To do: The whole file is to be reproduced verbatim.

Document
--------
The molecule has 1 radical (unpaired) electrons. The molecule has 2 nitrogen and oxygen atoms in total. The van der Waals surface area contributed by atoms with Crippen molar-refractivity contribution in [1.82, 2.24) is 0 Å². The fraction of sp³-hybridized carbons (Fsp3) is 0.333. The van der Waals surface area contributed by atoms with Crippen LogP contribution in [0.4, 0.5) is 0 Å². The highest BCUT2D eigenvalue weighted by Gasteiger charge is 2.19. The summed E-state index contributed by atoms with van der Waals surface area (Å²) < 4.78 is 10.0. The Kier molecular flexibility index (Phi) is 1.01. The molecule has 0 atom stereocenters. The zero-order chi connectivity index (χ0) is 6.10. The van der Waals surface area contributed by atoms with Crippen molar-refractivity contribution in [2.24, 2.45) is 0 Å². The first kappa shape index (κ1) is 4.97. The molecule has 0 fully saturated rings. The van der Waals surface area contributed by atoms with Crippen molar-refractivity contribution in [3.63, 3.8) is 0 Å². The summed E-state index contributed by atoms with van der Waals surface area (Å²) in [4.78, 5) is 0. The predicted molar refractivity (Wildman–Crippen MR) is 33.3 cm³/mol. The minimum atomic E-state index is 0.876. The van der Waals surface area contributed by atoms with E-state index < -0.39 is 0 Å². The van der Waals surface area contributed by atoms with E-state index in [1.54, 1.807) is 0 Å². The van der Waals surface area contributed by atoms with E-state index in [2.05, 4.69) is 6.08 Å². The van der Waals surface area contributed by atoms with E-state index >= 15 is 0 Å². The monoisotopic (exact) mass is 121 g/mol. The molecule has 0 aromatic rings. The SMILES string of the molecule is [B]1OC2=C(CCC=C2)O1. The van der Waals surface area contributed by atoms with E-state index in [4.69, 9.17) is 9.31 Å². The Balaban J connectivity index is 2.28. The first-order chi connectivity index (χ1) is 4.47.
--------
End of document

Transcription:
The molecule has 1 radical (unpaired) electrons. The molecule has 2 nitrogen and oxygen atoms in total. The van der Waals surface area contributed by atoms with Crippen molar-refractivity contribution in [1.82, 2.24) is 0 Å². The fraction of sp³-hybridized carbons (Fsp3) is 0.333. The van der Waals surface area contributed by atoms with Crippen LogP contribution in [0.4, 0.5) is 0 Å². The highest BCUT2D eigenvalue weighted by Gasteiger charge is 2.19. The summed E-state index contributed by atoms with van der Waals surface area (Å²) < 4.78 is 10.0. The Kier molecular flexibility index (Phi) is 1.01. The molecule has 0 atom stereocenters. The zero-order chi connectivity index (χ0) is 6.10. The van der Waals surface area contributed by atoms with Crippen molar-refractivity contribution in [2.24, 2.45) is 0 Å². The first kappa shape index (κ1) is 4.97. The molecule has 0 fully saturated rings. The van der Waals surface area contributed by atoms with Crippen molar-refractivity contribution in [3.63, 3.8) is 0 Å². The summed E-state index contributed by atoms with van der Waals surface area (Å²) in [4.78, 5) is 0. The predicted molar refractivity (Wildman–Crippen MR) is 33.3 cm³/mol. The minimum atomic E-state index is 0.876. The van der Waals surface area contributed by atoms with E-state index < -0.39 is 0 Å². The van der Waals surface area contributed by atoms with E-state index in [1.54, 1.807) is 0 Å². The van der Waals surface area contributed by atoms with E-state index in [2.05, 4.69) is 6.08 Å². The van der Waals surface area contributed by atoms with E-state index >= 15 is 0 Å². The monoisotopic (exact) mass is 121 g/mol. The molecule has 0 aromatic rings. The SMILES string of the molecule is [B]1OC2=C(CCC=C2)O1. The van der Waals surface area contributed by atoms with E-state index in [4.69, 9.17) is 9.31 Å². The Balaban J connectivity index is 2.28. The first-order chi connectivity index (χ1) is 4.47.